We belive that recovery is about people (re)building meaningful and valued lives, where they can realize their aspirations, be treated with respect and dignity, and contribute to society. Our vision is to provide ongoing emotional and psychological support in a peer-led community setting, with professional help from experienced recovery coaches in a warm, friendly and informal environment. We also aim to create a space for clients’ self-realisation and opportunities for growth. We would like to make continuing support accessible and approachable and create a recovery community, that will help to raise awareness and put a face and voice to recovery. Our services are free of charge.
The LRC provides support for those engaged with and leaving clinical service provision with a view to eventual formal transfer out of these services and into longer-term support through community based recovery support services. Collaborative working is at the heart of the LRC’s approach.
The LRC has existing relationships with local statutory health care provisions and clinical treatment and support services, receiving referrals through these avenues and community based referrals. To date 44 external partner agencies or organisations have referred to the Living Room, in addition to community based and self-referrals. The LRC also maintains a database of over 80 professionals who are kept informed about the services available and current news and information. The LRC also works collaboratively with a range of partners to address the diverse and changing needs of service users, signposting and supporting service users to access numerous organisations throughout Cardiff and the Vale, and involving the centre in the overall picture of recovery within Wales.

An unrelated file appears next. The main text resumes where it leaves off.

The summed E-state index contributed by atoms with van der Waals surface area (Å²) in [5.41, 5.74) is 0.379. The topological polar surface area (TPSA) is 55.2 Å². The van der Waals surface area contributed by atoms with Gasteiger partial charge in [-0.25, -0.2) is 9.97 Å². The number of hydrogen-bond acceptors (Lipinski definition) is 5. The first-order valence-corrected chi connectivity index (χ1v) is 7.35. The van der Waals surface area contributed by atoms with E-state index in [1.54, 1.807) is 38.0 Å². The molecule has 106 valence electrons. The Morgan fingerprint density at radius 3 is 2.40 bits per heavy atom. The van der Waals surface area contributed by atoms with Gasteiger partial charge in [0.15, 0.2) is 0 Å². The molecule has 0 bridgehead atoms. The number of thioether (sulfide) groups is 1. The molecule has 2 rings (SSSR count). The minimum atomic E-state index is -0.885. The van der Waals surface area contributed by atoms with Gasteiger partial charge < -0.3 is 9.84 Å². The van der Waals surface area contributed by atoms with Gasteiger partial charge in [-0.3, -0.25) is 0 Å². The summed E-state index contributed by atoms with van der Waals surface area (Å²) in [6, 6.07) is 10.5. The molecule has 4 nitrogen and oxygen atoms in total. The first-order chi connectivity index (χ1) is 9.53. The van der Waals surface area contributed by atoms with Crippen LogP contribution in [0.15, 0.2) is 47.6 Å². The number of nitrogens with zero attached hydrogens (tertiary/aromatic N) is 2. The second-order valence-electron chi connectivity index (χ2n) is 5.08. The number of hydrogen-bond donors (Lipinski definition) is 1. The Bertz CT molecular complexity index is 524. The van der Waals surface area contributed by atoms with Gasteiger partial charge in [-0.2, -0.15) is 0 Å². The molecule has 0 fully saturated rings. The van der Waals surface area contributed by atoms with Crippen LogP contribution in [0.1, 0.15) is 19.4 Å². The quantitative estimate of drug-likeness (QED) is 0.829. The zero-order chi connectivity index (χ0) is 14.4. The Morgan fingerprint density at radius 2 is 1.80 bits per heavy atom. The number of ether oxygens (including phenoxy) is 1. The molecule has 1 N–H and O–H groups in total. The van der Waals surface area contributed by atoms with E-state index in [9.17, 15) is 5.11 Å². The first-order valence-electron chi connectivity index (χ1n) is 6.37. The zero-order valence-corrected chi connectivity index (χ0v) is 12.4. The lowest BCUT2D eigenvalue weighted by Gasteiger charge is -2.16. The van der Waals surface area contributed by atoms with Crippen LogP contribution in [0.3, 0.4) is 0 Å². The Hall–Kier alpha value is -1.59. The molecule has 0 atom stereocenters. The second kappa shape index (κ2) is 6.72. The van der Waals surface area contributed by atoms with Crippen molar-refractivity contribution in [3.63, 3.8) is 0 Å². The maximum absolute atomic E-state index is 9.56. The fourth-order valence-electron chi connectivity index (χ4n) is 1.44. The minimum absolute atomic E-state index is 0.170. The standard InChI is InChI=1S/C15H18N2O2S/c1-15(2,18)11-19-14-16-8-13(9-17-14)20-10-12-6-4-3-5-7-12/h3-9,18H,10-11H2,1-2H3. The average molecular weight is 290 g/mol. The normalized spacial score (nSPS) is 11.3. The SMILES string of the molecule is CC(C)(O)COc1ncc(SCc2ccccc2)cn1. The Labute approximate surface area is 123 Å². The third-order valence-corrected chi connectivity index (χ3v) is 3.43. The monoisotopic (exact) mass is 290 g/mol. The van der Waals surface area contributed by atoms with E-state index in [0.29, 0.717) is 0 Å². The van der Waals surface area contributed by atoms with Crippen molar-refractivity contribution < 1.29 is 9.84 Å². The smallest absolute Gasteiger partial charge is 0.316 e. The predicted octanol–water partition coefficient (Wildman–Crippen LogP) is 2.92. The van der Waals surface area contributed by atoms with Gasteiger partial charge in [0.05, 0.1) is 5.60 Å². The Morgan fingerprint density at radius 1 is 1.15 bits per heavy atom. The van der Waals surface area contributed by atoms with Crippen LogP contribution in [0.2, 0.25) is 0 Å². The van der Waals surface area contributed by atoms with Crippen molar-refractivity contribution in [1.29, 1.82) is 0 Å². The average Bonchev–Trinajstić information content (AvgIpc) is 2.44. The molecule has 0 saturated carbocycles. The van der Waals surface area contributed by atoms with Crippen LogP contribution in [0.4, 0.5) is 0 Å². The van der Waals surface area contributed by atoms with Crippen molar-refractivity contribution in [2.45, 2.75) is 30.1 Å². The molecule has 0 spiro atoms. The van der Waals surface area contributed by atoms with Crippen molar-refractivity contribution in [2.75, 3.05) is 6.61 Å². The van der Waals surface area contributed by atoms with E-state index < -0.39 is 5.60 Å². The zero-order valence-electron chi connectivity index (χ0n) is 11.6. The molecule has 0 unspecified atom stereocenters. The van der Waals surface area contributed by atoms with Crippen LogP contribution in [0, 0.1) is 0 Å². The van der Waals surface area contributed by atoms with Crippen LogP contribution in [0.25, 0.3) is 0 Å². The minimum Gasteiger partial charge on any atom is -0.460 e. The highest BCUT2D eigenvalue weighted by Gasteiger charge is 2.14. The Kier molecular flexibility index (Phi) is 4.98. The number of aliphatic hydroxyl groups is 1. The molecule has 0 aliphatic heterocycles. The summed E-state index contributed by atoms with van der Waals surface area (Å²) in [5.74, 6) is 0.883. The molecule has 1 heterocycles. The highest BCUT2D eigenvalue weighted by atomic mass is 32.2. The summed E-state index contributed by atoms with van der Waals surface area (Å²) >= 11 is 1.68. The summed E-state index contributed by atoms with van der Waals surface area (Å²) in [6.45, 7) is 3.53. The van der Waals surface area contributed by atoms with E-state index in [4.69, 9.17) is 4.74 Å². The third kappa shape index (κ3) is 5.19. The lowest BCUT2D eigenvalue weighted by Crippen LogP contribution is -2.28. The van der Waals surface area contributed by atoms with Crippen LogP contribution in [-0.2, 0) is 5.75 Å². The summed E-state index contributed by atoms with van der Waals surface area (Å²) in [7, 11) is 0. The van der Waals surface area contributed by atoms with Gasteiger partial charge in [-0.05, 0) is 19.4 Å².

The LRC’s philosophy embraces Prochaska & DiClemente’s Integrated Model of Change and the principles of the 12-Step programme. Services are 12-Step informed but also utilise other interventions including MI, CBT, NLP, and talking therapies, amongst others, according to the individual service user’s needs. The LRC also utilises the support of Fellowships, including AA, NA, SSA to further imbed the recovery philosophy and provide additional on-going support and aftercare to those in recovery from various addictions. In 2011, the LRC and WCAOD led partners in the first ever Welsh National Recovery Walk in Cardiff to counter the stigma and discrimination that still exists in society towards people with substance misuse problems and mental health issues. Mutual aid approaches are supported through annual lectures, Tree of Hope ceremony, Volunteers Ceremony and Birthday Concerts, including more frequent events, sessions, groups and activities on a service user led basis.